How to Evaluate Site Safety

by Barbara J. Feldman on February 12, 2009

Identity theft is a terrible problem in the world today with millions and millions suffering each year. Thieves collect our personal information with ease and then spoil our credit ratings, deplete our savings, and potentially ruin our financial future. Although identity theft might appear to be less harmful than a break in or mugging, realize that it actually takes the bread right out of people’s mouths. Identity theft is just as severe as any other form of theft and can actually be much worse because it tends to tarnish a person’s reputation forever.

Your identity is the very thing you use represent yourself in all facets of life, and if it is stolen and tarnished it can be difficult to recover. The problem has become much worse as the Internet provides us with opportunities to quickly and easily share our personal information. We never know who is really on the other end of an email, online purchase, or blog. In most cases the other party is honest and sincere, but with online identity theft on the rise you never know who you might be dealing with. The problem has been particularly bad with fake websites that appear to be legitimate shopping venues. These sites are cleverly designed to appear almost identical to a regular site, including advertisements and logos. Because many of the purchases we make are done online, we need to be able to differentiate between good and bad sites. Listed bellow are a few tips for recognizing bad sites and what to do if you encounter one:

1. The first rule is to always be very cautious when buying anything from a site that you have never bought from before. Inspect the site and watch for anything out of the ordinary. Is the text on the site well written and does it make sense? Is the over all design strange, and does it look like it was simply thrown together without any thought for composition? What are the pictures like? Do the logos look real, do they have trademarks or copyrights on them? Does the site include contact information, including address and phone numbers? Is there a secure payment method provided by a major company like Paypal? If not then do not purchase anything at that site. If a site does not have a secure payment method they are simply asking to fail.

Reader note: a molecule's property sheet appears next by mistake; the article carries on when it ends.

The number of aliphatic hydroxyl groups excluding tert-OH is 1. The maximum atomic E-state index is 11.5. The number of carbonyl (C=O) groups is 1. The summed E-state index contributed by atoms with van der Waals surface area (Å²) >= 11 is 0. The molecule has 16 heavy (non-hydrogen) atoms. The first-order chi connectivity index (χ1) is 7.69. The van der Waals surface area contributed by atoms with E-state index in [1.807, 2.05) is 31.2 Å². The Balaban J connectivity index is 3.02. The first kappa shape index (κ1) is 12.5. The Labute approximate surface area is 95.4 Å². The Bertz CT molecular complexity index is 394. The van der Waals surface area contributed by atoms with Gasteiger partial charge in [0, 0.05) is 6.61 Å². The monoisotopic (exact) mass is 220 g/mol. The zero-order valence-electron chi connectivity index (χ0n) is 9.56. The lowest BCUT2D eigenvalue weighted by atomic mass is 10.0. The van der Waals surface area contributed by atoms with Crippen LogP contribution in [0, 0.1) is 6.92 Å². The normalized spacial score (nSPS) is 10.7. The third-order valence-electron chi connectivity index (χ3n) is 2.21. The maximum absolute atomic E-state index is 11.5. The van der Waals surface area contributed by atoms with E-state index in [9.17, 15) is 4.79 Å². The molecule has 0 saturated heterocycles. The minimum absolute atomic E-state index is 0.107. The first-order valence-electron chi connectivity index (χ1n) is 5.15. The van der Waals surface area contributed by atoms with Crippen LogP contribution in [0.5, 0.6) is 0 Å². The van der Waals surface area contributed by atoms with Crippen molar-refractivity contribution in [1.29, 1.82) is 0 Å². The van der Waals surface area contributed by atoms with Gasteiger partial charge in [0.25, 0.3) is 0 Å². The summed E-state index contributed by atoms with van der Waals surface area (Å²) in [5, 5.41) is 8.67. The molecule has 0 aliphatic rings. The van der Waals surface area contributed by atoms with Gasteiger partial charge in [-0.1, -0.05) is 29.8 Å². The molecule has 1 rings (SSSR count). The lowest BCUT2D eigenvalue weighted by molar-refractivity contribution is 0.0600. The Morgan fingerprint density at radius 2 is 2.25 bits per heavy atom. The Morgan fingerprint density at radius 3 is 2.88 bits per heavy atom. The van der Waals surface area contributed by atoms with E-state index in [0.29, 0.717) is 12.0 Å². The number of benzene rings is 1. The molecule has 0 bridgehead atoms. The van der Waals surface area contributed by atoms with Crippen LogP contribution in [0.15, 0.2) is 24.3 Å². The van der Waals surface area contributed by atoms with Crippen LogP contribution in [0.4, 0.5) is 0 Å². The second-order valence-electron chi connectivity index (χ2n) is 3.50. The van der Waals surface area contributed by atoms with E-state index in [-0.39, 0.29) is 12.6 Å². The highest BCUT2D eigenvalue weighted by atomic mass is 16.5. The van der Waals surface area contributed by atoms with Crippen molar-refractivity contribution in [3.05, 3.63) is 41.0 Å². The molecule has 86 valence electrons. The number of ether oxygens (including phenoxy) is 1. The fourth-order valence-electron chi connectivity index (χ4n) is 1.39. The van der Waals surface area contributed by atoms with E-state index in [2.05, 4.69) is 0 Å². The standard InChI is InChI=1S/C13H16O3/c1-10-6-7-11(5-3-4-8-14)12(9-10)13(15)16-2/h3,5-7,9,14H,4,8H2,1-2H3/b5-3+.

2. If you feel a little strange about the site do not purchase anything on it or submit any personal information. Try to research the company is some other way. Are there online reviews for the company or any information about it on a consumer website?

3. A good general rule is to avoid purchasing things at small, independent sites. Although we would all like to support small businesses and entrepreneurs you might want to save this for local businesses. Only use large, well recognized sites that you and friends commonly purchase things at.

By following these basic guidelines you can help to ensure that your identity will be protected. It can be difficult to differentiate between good and bad sites but if you take the time to really look at a site you can usually get a feel for its legitimacy. However, even if you are great at sniffing out bad sites you should still follow the basic rule and only purchase things on well recognized sites such as Amazon.com. With a little bit of effort and education we can help to fight the war against identity theft.

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Cite This Page

Feldman, Barbara. "How to Evaluate Site Safety." Surfnetkids. Feldman Publishing. 12 Feb. 2009. Web. 2 Oct. 2014. <http://www.surfnetkids.com/tech/1428/how-to-evaluate-site-safety/ >.